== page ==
Randwick Racecourse Redevelopment
Royal Randwick Racecourse has been established at its current location since a Governor’s decree to sanction a reserve of ground for a new racecourse in January 1833. The first race recorded at Randwick was held in June 1833. Over the next decade, the racecourse developed, with the Australian Jockey Club being formed in 1842.
Over the ensuing century, Royal Randwick Racecourse under the stewardship of the Australian Jockey Club became one of the world’s leading facilities for thoroughbred horse racing, developing the nickname of “the headquarters”. The Queen Elizabeth II Stand was opened in July 1969, and the Paddock Stand in February 1992.
The past thirty years has seen significant changes in the landscape of thoroughbred horse racing around the world. With the advent of technology, changes in the work/life balance, and significant developments in tourism and leisure, racing has needed to change its offer and attraction to survive.
The redevelopment of Royal Randwick Racecourse addressed these changes, developing new flexible facilities which offer a new generation the opportunity to engage with the exciting industry of thoroughbred racing.
This created different types of spaces and offerings on par with the best recreational and leisure facilities within Australia, catering for all age brackets and membership/ public patrons. The redevelopment provided flexible spaces to allow Royal Randwick to compete in other entertainment/corporate markets, assuring that its facilities maximise their potential usage, and in turn assisting in developing a future for racing at Randwick.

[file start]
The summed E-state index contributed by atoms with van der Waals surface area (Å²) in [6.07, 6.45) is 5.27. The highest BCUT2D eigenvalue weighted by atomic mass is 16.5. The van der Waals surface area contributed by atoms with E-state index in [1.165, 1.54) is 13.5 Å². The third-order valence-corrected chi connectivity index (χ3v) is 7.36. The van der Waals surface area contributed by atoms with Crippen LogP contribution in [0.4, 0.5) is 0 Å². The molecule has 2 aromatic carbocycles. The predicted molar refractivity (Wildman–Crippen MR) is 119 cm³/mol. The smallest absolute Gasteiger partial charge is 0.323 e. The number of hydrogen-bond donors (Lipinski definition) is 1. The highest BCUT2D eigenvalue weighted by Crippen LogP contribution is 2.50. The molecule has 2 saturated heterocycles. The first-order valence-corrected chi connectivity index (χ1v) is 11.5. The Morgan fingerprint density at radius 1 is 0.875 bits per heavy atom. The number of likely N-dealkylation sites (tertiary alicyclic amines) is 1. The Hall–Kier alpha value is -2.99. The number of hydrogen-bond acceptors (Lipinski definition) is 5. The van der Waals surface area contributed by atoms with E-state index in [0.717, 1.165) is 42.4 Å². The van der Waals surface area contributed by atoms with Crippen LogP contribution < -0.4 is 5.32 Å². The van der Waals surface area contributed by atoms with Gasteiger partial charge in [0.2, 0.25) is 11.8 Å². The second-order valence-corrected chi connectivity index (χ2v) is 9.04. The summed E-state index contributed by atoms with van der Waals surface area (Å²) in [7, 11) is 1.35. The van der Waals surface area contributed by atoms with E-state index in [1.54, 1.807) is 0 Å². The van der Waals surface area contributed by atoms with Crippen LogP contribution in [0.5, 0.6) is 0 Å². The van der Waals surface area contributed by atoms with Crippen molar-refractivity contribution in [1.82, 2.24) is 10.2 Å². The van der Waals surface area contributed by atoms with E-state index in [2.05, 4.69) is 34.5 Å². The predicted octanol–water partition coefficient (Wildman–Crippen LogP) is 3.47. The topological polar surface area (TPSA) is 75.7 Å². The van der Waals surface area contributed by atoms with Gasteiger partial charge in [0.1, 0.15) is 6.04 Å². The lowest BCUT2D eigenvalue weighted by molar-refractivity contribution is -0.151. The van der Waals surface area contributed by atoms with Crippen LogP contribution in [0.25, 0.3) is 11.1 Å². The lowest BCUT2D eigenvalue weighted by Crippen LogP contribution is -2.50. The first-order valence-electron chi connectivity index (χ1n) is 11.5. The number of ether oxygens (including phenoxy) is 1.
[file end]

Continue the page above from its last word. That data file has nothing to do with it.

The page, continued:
Within this development, careful planning ensured that the spaces can be adapted over the next century to changing technology, and patterns of use, as well as being able to seamlessly integrate new facilities within future stages of work.
The ATC recognised that such a facility was needed to create leading environmental credentials for such facilities, adaptable to future changes in technology and thinking. This will be achieved by the careful selection of materials and systems. The construction system and spatial arrangements will allow for a flexibility of change and modernisation as future systems and uses become known.
This development has placed Royal Randwick Spectator facilities as the best in Australia, and amongst the best in the world.